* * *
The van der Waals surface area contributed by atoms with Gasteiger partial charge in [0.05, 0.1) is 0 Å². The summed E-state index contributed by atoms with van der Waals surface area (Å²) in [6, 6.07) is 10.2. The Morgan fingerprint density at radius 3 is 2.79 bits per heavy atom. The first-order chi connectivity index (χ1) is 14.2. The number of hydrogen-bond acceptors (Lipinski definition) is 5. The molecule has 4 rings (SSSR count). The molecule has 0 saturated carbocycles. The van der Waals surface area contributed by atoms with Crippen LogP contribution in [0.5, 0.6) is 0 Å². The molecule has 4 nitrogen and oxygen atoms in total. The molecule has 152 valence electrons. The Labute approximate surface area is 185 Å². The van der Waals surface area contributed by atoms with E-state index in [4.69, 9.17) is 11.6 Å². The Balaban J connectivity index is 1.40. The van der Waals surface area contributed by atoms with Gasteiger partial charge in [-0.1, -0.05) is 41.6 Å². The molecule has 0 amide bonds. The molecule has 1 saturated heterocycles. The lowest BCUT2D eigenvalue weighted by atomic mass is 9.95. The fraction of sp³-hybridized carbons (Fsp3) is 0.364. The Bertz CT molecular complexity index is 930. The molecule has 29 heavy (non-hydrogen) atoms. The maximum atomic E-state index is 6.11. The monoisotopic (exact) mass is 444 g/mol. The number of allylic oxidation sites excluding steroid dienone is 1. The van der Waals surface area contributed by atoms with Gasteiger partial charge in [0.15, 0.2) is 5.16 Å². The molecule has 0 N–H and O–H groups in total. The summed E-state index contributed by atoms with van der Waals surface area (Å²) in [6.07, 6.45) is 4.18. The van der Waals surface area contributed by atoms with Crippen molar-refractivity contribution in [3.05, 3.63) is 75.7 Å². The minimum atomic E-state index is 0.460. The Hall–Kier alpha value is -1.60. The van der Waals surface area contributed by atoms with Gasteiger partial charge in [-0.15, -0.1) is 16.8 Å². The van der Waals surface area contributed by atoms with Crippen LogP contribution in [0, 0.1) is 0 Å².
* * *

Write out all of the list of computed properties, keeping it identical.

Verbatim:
The van der Waals surface area contributed by atoms with Gasteiger partial charge in [0.05, 0.1) is 0 Å². The summed E-state index contributed by atoms with van der Waals surface area (Å²) in [6, 6.07) is 10.2. The Morgan fingerprint density at radius 3 is 2.79 bits per heavy atom. The first-order chi connectivity index (χ1) is 14.2. The number of hydrogen-bond acceptors (Lipinski definition) is 5. The molecule has 4 rings (SSSR count). The molecule has 0 saturated carbocycles. The van der Waals surface area contributed by atoms with Crippen LogP contribution in [0.5, 0.6) is 0 Å². The molecule has 4 nitrogen and oxygen atoms in total. The molecule has 152 valence electrons. The Labute approximate surface area is 185 Å². The van der Waals surface area contributed by atoms with E-state index in [4.69, 9.17) is 11.6 Å². The Balaban J connectivity index is 1.40. The van der Waals surface area contributed by atoms with Gasteiger partial charge in [-0.1, -0.05) is 41.6 Å². The molecule has 0 amide bonds. The molecule has 1 saturated heterocycles. The lowest BCUT2D eigenvalue weighted by atomic mass is 9.95. The fraction of sp³-hybridized carbons (Fsp3) is 0.364. The Bertz CT molecular complexity index is 930. The molecule has 29 heavy (non-hydrogen) atoms. The maximum atomic E-state index is 6.11. The monoisotopic (exact) mass is 444 g/mol. The number of allylic oxidation sites excluding steroid dienone is 1. The van der Waals surface area contributed by atoms with Gasteiger partial charge in [0.15, 0.2) is 5.16 Å². The molecule has 0 N–H and O–H groups in total. The summed E-state index contributed by atoms with van der Waals surface area (Å²) in [6.07, 6.45) is 4.18. The van der Waals surface area contributed by atoms with Crippen molar-refractivity contribution in [3.05, 3.63) is 75.7 Å². The minimum atomic E-state index is 0.460. The Hall–Kier alpha value is -1.60. The van der Waals surface area contributed by atoms with Gasteiger partial charge in [-0.15, -0.1) is 16.8 Å². The van der Waals surface area contributed by atoms with Crippen LogP contribution in [0, 0.1) is 0 Å².